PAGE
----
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VET MED Act introduced to alleviate veterinary student debt

Bill would help address challenge of high debt and ensure nation has enough highly trained veterinarians.

Two veterinarians in Congress, Reps. Kurt Schrader (D., Ore.) and Ted Yoho (R., Fla.). introduced the bipartisan Veterinary Education & Training Minimizes Educational Debt (H.R. 6134) Act. The federal legislation will help alleviate the cost of additional training for veterinarians.

The VET MED Act is seen as a simple way to eliminate a roadblock facing veterinarians who want to train for specialized fields, such as large and small animal surgery, equine medicine and oncology.

The VET MED Act will allow veterinary students serving in internship or residency programs to be eligible for interest-free deferment on their student loans during their residency. Veterinary student loan debt is a top issue for veterinarians and can create a financial barrier for them post-graduation and for decades afterwards. In 2016, the average education debt for vet school graduates was $143,758, and more than 20% of them had at least $200,000 in debt.

“There is a debt crisis in the veterinary community,” Schrader said. “Young vets are often crippled with debts in the six figures. My bill will help ease the repayment burden by allowing recent graduates to defer their loans while they are in residency and internship programs. This is an important step in fostering the talents of the next generation of veterinarians.”

The American Veterinary Medical Assn. (AVMA) has taken a leadership role in advocating for the bill. Currently, veterinarians who enter residencies, internships or Ph.D. programs are required to make payments on their educational loans -- which continue to accrue significant interest -- during their time spent in training. This can present significant challenges to recruit veterinarians for specialized training. In 2019, for example, the average residency salary was about $34,000, AVMA said.

“Veterinary students working toward a professional degree should not incur interest while in residency or training,” Yoho said. “This bill will ensure this will not happen, thus lowering their student loan burden, and make sure our best and brightest veterinary students remain on track.”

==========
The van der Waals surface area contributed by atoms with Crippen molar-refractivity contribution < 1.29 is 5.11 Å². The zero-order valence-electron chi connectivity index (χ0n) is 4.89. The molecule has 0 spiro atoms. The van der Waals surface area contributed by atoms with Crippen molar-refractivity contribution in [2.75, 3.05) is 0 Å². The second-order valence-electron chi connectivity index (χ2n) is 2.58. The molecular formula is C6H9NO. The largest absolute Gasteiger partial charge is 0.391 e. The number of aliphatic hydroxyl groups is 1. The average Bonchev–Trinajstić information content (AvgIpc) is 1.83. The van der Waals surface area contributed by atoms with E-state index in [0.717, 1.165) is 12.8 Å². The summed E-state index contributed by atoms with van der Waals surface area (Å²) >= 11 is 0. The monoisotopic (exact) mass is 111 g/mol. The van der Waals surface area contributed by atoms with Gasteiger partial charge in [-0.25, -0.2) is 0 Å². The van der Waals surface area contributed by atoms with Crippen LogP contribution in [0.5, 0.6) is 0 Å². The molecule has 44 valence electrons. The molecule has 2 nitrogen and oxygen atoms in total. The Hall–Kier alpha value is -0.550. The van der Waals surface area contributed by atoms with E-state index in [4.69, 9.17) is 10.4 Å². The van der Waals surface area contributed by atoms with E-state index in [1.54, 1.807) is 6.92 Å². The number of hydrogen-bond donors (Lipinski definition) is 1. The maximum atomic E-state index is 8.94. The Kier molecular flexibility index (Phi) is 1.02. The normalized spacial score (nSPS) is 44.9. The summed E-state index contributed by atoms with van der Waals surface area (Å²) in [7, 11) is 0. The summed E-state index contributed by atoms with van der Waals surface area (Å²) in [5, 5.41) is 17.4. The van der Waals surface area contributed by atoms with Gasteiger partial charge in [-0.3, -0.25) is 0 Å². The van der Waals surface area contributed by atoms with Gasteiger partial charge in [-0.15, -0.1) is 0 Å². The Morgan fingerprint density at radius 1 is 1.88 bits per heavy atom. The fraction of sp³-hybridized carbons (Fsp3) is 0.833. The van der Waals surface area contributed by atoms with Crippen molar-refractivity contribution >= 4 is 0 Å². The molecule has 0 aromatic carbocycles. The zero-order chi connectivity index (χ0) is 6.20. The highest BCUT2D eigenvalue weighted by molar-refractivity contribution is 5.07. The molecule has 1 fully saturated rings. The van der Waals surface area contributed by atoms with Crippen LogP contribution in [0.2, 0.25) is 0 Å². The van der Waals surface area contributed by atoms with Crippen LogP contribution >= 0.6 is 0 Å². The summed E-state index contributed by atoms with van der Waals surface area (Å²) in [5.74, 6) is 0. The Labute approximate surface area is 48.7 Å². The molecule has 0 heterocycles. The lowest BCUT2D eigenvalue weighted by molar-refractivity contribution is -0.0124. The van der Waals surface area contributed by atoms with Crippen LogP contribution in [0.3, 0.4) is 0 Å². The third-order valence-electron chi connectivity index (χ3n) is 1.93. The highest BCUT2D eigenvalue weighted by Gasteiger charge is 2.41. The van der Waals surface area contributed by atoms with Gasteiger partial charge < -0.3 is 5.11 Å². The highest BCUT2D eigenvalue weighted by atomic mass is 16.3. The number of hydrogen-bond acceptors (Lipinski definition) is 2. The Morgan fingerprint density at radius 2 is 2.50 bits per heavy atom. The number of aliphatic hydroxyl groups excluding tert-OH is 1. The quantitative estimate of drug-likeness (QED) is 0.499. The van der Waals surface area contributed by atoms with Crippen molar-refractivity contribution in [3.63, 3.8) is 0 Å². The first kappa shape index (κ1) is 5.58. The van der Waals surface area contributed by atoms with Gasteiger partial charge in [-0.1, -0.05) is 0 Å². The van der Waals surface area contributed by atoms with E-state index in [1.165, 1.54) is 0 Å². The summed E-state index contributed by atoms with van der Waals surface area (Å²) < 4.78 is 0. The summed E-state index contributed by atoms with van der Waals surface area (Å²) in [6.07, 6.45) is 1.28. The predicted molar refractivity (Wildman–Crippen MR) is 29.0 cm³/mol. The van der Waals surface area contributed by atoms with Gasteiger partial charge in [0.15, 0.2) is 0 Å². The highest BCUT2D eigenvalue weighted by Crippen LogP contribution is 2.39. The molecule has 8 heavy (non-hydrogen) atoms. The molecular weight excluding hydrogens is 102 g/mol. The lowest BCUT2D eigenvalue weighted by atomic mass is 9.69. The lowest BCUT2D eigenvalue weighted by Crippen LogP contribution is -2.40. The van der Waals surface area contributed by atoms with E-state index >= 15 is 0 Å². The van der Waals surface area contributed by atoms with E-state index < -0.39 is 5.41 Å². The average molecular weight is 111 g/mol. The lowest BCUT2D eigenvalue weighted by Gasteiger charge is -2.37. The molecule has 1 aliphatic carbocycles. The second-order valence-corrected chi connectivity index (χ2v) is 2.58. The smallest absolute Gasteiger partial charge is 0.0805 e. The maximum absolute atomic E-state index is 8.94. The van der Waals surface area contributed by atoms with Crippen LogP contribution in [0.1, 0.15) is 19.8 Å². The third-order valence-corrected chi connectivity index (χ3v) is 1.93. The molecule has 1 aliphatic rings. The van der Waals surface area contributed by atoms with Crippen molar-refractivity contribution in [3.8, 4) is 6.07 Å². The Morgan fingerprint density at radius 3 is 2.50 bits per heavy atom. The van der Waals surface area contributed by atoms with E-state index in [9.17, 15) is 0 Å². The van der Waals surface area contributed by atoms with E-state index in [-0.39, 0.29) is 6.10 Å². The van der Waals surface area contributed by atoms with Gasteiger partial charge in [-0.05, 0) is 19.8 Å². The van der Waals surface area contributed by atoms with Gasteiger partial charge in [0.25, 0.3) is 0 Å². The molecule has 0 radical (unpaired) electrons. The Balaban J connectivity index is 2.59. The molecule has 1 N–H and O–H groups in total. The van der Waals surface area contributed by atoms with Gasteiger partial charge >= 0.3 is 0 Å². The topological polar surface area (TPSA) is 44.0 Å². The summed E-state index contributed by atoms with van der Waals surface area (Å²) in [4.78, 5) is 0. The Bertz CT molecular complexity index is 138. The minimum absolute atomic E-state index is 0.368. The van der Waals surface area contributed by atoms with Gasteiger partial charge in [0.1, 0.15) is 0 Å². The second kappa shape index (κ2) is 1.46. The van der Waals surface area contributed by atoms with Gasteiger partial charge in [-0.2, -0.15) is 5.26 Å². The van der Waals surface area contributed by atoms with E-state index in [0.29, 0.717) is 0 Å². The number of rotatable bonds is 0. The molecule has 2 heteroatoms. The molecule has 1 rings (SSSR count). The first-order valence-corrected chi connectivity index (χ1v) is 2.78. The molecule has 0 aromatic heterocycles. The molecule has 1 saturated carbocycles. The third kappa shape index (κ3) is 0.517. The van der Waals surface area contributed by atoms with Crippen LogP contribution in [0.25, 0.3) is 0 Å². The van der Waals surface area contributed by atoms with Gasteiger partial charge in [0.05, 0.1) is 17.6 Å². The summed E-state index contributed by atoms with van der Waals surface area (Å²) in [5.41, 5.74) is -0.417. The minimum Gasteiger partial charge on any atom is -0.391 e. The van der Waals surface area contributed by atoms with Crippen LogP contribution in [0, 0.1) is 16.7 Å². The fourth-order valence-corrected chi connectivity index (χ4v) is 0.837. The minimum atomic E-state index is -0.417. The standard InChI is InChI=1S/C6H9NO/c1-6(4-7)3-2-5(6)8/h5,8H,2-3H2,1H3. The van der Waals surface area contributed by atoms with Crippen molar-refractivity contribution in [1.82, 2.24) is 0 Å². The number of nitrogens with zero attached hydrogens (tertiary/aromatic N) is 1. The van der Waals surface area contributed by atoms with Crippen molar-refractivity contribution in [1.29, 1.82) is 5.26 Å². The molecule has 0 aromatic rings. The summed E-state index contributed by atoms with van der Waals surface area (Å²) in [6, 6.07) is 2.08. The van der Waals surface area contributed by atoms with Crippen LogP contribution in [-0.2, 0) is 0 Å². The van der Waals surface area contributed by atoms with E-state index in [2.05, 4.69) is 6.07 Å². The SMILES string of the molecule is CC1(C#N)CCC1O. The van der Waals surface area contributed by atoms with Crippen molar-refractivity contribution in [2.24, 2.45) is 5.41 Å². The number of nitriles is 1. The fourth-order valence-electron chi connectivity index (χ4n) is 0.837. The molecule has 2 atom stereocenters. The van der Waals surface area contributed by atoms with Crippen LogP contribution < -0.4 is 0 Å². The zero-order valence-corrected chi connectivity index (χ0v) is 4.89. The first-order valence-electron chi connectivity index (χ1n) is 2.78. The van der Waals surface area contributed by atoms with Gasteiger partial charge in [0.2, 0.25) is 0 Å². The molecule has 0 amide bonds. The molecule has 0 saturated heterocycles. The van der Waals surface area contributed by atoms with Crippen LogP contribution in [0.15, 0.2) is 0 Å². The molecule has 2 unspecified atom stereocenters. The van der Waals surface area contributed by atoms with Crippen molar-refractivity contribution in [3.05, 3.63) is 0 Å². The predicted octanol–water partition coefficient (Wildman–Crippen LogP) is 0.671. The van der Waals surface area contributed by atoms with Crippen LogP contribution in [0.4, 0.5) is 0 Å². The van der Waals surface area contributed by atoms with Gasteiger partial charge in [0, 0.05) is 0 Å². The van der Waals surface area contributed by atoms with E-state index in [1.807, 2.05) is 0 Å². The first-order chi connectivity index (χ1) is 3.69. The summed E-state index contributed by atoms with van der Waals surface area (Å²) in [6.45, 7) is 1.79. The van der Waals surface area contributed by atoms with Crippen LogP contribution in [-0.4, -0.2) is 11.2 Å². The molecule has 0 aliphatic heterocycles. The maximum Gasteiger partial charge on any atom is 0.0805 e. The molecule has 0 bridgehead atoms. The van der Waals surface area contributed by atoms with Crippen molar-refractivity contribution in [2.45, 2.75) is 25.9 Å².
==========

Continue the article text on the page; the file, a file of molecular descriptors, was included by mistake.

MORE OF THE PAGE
The VET MED Act is especially important because interest accumulation can escalate quickly for veterinarians. For veterinary students borrowing to cover the cost of education, interest accumulation may range from $27,000 to $40,000. This represents a significant burden added to their repayment before they even graduate, and the prospect of further interest accumulation may discourage veterinarians from entering high-need specialty fields.

“This bill is extremely important for the veterinary school graduates who go on to additional training in internships and residencies to become boarded specialists,” said Dr. Susan J. Tornquist, dean of Carlson College of Veterinary Medicine at Oregon State University. “The majority of these veterinarians have significant student debt, and in choosing advanced training, they are delaying their ability to earn the kinds of salaries necessary to repay their student loans. This bill acknowledges that the financial stresses associated with specialty training in veterinary medicine are the same, if not greater than, those associated with specialty training in the medical and dental fields. We strongly support Rep. Schrader’s bill."

“Residencies and internships are critical to preparing veterinarians for high-need specialties like emergency medicine, oncology and large-animal medicine, but during this time spent in additional training, veterinary borrowers face massive interest accumulation that can make loan repayment feel insurmountable. The VET MED Act is an important step toward alleviating this debt burden, and we’re thankful to Reps. Schrader and Yoho for introducing this bill,” AVMA president Dr. John Howe said.

“Advancements in veterinary medical clinical care and rising client demand for high-level diagnostic and therapeutic services have increased the number of veterinarians who choose to conduct post-[doctorate of veterinary medicine] clinical training programs on the path to earning specialty board certification,” Association of American Veterinary Medical Colleges chief executive officer Dr. Andrew T. Maccabe said. “This legislation will help these individuals better manage the educational debt that is often required to finance their training programs. We are extremely grateful to Congressman Schrader for his leadership on this bill, and we also appreciate the important work he and Congressman Yoho are doing on behalf of the veterinary medical profession and the public it serves through the Veterinary Medicine Caucus.”

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